Pre-kindergarten students Aggie Huang (left) and Camryn Bradford (right) play in the Courtyard on the playground. (Photo by Mitzi Mapa-Contes)

Pre-kindergarten begins school year in person

Amidst the COVID-19 pandemic, Country Day’s pre-K students have returned in-person.

The pre-K operates under a child care license, meaning its rules are different from the rules for the rest of the school. 

The class is taking precautions while the students are in school, said Head of the School Lee Thomsen.

“The class is split into cohorts of 12,” Thomsen said. “The students are wearing masks at all times except while eating and sleeping, and we are making sure that there will be frequent sanitization.”

Despite the changes being made, Thomsen said that the curriculum will remain very similar.

“The students are split into two different classrooms,” Thomsen said. “The rooms also have the windows and doors opened for ventilation.”

Pre-kindergarten teacher Stephanie Castillo said it feels great to be back in the classroom.

“There was a lot of anxiety in the build-up of this, but for me and some of the other teachers this really is our happy place,” she said. 

This is Castillo’s third year teaching at Country Day, and she said that this year’s teaching style will be much different.

“In some ways, the effects of COVID-19 have led to pleasant surprises for us,” Castillo said. “We have developed new teaching styles and ideas that we hope to keep using even after this ends.”

Pre-K assistant May Murphy guides students through a group activity, during which students and teachers wear their masks. (Photo by Stephanie Castillo)

The pre-K now uses three distinct spaces for different activities.

The first is the “Clubhouse,” where the groups of students have meetings, build class community, and use large muscles in music and movement.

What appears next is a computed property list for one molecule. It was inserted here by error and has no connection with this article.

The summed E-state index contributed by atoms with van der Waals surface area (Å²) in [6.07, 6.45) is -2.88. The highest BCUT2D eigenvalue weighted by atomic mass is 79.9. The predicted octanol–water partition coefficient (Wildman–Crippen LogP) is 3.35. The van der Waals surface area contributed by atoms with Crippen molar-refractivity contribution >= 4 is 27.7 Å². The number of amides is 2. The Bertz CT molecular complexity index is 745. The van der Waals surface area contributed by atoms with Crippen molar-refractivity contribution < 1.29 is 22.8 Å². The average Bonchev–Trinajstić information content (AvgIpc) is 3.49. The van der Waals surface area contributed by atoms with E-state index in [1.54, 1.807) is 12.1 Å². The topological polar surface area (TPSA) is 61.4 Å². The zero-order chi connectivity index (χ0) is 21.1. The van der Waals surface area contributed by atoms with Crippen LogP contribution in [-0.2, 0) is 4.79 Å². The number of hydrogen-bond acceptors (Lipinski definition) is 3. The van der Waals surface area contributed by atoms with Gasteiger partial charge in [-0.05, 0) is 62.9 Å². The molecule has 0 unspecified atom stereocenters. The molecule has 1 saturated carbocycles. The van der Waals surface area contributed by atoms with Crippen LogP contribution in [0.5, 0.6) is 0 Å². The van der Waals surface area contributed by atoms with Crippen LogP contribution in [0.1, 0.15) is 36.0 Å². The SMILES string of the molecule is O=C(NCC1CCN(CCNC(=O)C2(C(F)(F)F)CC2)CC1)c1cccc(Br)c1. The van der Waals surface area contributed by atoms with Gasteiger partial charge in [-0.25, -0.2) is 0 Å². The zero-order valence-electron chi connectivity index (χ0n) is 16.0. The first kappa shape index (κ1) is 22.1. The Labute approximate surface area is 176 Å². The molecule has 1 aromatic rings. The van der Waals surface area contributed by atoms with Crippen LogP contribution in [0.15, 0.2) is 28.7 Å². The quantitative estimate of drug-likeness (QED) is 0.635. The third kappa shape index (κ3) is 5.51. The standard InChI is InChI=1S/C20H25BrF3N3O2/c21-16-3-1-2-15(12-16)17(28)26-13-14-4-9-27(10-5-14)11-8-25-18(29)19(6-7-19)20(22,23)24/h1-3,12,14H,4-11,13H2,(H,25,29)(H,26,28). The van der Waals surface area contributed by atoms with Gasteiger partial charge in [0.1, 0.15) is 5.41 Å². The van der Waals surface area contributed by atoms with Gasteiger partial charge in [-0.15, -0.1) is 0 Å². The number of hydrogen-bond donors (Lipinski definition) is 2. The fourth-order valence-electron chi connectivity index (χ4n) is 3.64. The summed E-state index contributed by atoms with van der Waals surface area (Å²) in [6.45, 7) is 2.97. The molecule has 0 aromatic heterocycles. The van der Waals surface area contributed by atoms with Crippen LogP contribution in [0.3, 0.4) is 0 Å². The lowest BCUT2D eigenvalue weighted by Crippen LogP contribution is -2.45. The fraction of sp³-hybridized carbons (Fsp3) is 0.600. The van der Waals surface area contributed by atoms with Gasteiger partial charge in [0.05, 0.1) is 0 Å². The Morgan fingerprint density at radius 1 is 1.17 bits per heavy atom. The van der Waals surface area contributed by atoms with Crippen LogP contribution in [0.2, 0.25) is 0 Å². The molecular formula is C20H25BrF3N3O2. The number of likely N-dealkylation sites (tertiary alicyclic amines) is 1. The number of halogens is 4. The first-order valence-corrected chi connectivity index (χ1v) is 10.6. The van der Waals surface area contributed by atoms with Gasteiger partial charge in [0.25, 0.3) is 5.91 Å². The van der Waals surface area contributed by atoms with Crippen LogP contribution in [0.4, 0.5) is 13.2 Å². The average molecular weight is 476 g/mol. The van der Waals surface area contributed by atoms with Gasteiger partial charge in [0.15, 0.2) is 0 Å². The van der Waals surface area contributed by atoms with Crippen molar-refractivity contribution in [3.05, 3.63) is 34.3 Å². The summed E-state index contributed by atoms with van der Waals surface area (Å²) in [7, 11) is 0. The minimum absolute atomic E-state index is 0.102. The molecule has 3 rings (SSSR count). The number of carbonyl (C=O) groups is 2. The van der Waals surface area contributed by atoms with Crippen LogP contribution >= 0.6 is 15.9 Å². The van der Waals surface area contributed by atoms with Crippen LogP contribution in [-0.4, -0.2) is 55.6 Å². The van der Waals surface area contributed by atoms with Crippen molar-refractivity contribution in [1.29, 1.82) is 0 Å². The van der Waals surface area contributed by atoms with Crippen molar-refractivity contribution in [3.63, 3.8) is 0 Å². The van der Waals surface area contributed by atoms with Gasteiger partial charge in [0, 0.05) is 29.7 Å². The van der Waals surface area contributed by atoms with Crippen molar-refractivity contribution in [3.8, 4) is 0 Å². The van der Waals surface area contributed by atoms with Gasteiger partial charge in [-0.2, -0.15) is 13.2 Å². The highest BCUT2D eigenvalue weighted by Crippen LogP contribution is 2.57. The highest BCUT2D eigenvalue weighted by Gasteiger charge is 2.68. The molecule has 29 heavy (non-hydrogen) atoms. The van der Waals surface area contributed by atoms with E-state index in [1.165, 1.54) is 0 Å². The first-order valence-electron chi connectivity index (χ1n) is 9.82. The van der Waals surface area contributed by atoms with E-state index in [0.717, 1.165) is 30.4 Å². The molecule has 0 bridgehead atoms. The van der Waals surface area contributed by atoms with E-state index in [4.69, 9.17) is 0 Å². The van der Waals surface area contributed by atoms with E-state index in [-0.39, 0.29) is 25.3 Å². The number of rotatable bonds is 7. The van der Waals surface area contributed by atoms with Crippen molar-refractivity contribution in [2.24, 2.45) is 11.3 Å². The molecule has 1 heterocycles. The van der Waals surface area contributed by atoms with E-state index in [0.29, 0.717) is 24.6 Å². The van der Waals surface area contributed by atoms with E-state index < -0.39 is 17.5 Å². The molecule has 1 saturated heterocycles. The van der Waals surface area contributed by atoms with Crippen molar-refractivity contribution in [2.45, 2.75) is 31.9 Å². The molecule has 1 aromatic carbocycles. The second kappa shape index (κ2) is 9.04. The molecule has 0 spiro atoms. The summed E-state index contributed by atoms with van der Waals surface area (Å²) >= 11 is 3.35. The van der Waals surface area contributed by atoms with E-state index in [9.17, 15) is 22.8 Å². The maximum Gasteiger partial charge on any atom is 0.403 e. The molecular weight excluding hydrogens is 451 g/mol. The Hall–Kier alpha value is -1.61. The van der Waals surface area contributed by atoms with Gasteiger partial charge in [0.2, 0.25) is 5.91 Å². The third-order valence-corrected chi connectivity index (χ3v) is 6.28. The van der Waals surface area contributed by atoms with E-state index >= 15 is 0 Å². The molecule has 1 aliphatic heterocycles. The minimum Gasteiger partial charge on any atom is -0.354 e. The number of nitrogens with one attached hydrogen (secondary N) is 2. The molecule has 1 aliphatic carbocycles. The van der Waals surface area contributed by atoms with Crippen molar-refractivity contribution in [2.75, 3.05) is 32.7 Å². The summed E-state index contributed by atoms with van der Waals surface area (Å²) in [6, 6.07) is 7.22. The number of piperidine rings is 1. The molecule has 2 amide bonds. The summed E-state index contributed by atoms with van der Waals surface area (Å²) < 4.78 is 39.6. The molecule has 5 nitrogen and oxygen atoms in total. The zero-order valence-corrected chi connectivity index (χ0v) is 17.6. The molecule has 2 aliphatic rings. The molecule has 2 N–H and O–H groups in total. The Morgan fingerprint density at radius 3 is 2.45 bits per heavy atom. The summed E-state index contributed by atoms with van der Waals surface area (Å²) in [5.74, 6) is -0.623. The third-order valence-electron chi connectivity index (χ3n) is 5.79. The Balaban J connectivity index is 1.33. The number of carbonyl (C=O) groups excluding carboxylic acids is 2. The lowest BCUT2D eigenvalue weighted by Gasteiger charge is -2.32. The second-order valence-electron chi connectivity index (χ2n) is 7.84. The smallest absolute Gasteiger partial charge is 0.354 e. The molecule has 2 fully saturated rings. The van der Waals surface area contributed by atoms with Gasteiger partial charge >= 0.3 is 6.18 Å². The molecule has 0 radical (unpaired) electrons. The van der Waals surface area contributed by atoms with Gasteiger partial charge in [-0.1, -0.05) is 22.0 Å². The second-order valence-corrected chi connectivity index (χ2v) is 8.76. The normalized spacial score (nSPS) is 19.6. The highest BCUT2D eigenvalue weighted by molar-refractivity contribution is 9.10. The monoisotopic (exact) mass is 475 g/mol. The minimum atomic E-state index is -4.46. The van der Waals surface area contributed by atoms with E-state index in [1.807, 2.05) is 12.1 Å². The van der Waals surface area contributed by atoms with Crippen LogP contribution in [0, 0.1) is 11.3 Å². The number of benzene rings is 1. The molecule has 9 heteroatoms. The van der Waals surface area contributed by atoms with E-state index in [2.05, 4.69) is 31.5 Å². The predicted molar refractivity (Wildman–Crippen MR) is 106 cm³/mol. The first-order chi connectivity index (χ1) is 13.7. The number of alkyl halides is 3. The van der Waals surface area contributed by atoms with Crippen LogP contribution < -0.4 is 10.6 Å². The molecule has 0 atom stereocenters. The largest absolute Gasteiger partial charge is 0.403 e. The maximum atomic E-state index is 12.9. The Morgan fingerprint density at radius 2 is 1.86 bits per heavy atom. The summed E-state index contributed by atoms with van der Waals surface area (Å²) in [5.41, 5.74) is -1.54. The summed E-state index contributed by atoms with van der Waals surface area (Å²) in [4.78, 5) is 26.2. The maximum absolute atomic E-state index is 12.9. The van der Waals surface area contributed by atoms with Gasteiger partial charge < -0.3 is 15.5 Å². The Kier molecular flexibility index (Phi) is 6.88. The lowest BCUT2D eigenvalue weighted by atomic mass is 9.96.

The second is the “Workshop,” where the students spend time in self-guided exploration, teacher-guided activities, art, building and inquiry, and the outdoor “Courtyard,” where students choose from playing on the play structure, cooking in the mud kitchen, or working in the outdoor maker space.

Castillo said she and the other teachers have seen benefits from separating the students into different classrooms.

“Now that they have more space, the children are playing differently and in doing so they are also learning,” she said.

Parent Kassia Kingsley is very pleased to have her daughter back in school.

“I had to think about the decision before fully committing to it,” Kingsley said. “Now, however, I am glad that my daughter is back in person. She didn’t have hardly any contact with her friends during quarantine, so having her now able to interact with other kids her age has made her really happy which makes me really happy.”

Kingsley said she feels very comfortable with the current situation.

“We were definitely hesitant at first, but after touring the school and learning about all the safety precautions they are taking, we feel very comfortable,” she said.

Parent William Camy also supports sending the students back in-person, but he does have some worries.

“I do have some worries, but I think the overall benefits of going back to school greatly outweigh the risks,” he said. “There are many benefits, educational and social, to going back to school. Also, the school has a good plan to mitigate against risk, with doing temperature checks, questionnaires, distancing, and wearing masks.”

— By Miles Morrow

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